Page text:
ALL of Scotland’s six Tory MPs have voted against a Lords amendment which would have forced ministers to withdraw from a free trade agreement with any country which the High Court ruled is committing genocide.

Boris Johnson narrowly saw off a fresh backbench rebellion over the issue. MPs voted by 318 to 303 to remove two Lords amendments from the Trade Bill after a rebellion among Tory backbenchers, none of which came from Scotland.

The SNP’s shadow international trade spokesperson Drew Hendry MP yesterday challenged the Scots Tories to join the rebellion, “rather than simply falling into line and backing Boris Johnson”.

Hendry said: “The Tory Government’s relentless efforts to reject an amendment that would outlaw trade deals with countries found guilty of committing genocide marks yet another stain on its record.”

The Government majority of 15 was too large for the six Scottish Tories to have made a difference. However, when the amendments were first considered last month that majority was cut to just 11.

It was that slim majority which emboldened the Lords to defy the Government and send the amendment back to the Commons for a second time, in the hope that more Conservatives will be persuaded to back it.

READ MORE: Scottish Tories challenged to rebel against Boris Johnson on genocide amendment

Instead, the Lords amendment was replaced by a Government-backed compromise amendment aimed at giving Parliament a vote on whether to pursue agreements with such countries.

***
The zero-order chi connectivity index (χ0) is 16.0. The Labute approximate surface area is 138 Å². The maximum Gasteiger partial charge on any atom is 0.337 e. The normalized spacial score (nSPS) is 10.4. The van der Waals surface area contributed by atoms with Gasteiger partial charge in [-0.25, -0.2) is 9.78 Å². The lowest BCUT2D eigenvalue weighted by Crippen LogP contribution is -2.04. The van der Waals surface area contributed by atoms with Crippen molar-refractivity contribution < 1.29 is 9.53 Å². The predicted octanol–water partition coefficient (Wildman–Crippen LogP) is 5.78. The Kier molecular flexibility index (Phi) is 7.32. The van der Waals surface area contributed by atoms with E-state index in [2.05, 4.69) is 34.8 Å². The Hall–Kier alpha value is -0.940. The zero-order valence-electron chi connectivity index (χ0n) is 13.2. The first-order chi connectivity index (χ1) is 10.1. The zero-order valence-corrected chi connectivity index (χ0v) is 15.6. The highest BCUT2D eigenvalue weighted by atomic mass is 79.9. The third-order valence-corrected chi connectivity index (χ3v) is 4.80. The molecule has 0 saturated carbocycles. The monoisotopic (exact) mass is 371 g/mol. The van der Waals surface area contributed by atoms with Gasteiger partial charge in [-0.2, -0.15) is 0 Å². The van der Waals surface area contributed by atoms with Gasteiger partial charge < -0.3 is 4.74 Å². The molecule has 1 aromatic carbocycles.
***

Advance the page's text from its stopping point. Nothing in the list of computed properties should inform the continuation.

Conservative former leader Sir Iain Duncan Smith and former minister Nus Ghani led the rebels, and accused the Government of using “arcane” procedural games to frustrate them.

The Government packaged the Lords amendments on genocide together, along with the compromise proposal, thereby denying MPs a straight up and down vote.

Smith, the Tory former leader, called for a “straight vote” on the amendment, saying: “The Government has run out of arguments and is now using arcane procedural games which demean our democracy and the House of Commons.”

Conservative former minister Nusrat Ghani accused the Government of using “every tactic and trick in the book to prevent a vote on the New Genocide Amendment”.

“The Government first says that genocide is a ‘judicial matter’ and then attempts to outlaw the courts from getting involved, and now they’re banning Parliament from playing a role and voting as well. Is this really how we want our country to behave in the face of genocide?”

Conservative Imran Ahmad Khan added: “I am disappointed by the cynical manipulation of procedure which seeks to deny the House the right to vote on an issue it clearly wishes to divide on.

“We must not let this sort of game playing go unopposed. It is vital colleagues vote against the Neill amendment.”

READ MORE: Tory Facebook account deleted after 'disgusting' post about SNP and Uighur Muslims

Downing Street said it was “common practice” for House of Lords amendments to be “packaged together”.

“There are three substantive issues being debated this afternoon,” the Prime Minister’s official spokesman said.

“I would point to the fact that it is common practice during ‘ping pong’ on bills for some Lords’ amendments to be packaged together where they cover similar issues.

“But again I would set out what I said yesterday, around the amendment that we are supporting.

“It addresses the concerns raised on human rights issues and trade agreements and empowers parliamentarians to take a stand on credible reports of genocide by a prospective trade partner, whilst placing a specific duty on Government to act.”

Deputy Speaker Nigel Evans ruled the move was in order.

The exchanges came amid renewed international scrutiny of Beijing’s treatment of the Uighur minority population in China’s Xinjiang province.